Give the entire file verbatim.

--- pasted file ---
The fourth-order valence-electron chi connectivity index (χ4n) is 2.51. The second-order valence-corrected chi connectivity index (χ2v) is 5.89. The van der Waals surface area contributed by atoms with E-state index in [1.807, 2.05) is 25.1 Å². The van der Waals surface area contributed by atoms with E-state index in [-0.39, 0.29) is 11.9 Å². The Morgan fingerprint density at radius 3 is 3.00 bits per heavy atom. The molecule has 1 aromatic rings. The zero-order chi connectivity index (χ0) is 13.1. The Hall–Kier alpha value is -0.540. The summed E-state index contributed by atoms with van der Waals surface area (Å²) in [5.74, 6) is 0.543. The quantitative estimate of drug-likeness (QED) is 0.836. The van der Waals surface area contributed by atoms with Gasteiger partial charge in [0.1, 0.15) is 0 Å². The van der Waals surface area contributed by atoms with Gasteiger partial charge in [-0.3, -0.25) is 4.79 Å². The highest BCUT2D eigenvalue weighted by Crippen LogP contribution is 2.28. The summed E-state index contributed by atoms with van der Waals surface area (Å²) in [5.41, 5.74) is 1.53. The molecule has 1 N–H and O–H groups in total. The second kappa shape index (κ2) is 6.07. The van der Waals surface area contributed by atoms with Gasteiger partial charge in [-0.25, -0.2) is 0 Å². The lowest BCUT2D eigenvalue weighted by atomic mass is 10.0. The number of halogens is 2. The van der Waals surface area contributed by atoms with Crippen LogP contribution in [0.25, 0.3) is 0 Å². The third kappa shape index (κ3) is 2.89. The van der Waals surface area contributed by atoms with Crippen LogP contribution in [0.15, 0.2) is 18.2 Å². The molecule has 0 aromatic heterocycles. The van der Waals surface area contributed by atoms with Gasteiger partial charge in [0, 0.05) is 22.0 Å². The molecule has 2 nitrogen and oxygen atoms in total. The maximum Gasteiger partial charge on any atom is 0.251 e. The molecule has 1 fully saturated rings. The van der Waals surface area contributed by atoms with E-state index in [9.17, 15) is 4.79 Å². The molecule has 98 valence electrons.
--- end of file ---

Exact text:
The fourth-order valence-electron chi connectivity index (χ4n) is 2.51. The second-order valence-corrected chi connectivity index (χ2v) is 5.89. The van der Waals surface area contributed by atoms with E-state index in [1.807, 2.05) is 25.1 Å². The van der Waals surface area contributed by atoms with E-state index in [-0.39, 0.29) is 11.9 Å². The Morgan fingerprint density at radius 3 is 3.00 bits per heavy atom. The molecule has 1 aromatic rings. The zero-order chi connectivity index (χ0) is 13.1. The Hall–Kier alpha value is -0.540. The summed E-state index contributed by atoms with van der Waals surface area (Å²) in [5.74, 6) is 0.543. The quantitative estimate of drug-likeness (QED) is 0.836. The van der Waals surface area contributed by atoms with Gasteiger partial charge in [0.1, 0.15) is 0 Å². The van der Waals surface area contributed by atoms with Gasteiger partial charge in [-0.3, -0.25) is 4.79 Å². The highest BCUT2D eigenvalue weighted by Crippen LogP contribution is 2.28. The summed E-state index contributed by atoms with van der Waals surface area (Å²) in [5.41, 5.74) is 1.53. The molecule has 1 N–H and O–H groups in total. The second kappa shape index (κ2) is 6.07. The van der Waals surface area contributed by atoms with Gasteiger partial charge in [-0.25, -0.2) is 0 Å². The lowest BCUT2D eigenvalue weighted by atomic mass is 10.0. The number of halogens is 2. The van der Waals surface area contributed by atoms with Crippen LogP contribution in [0.25, 0.3) is 0 Å². The third kappa shape index (κ3) is 2.89. The van der Waals surface area contributed by atoms with Crippen LogP contribution in [0.15, 0.2) is 18.2 Å². The molecule has 0 aromatic heterocycles. The van der Waals surface area contributed by atoms with Gasteiger partial charge in [0, 0.05) is 22.0 Å². The molecule has 2 nitrogen and oxygen atoms in total. The maximum Gasteiger partial charge on any atom is 0.251 e. The molecule has 1 fully saturated rings. The van der Waals surface area contributed by atoms with E-state index in [9.17, 15) is 4.79 Å². The molecule has 98 valence electrons.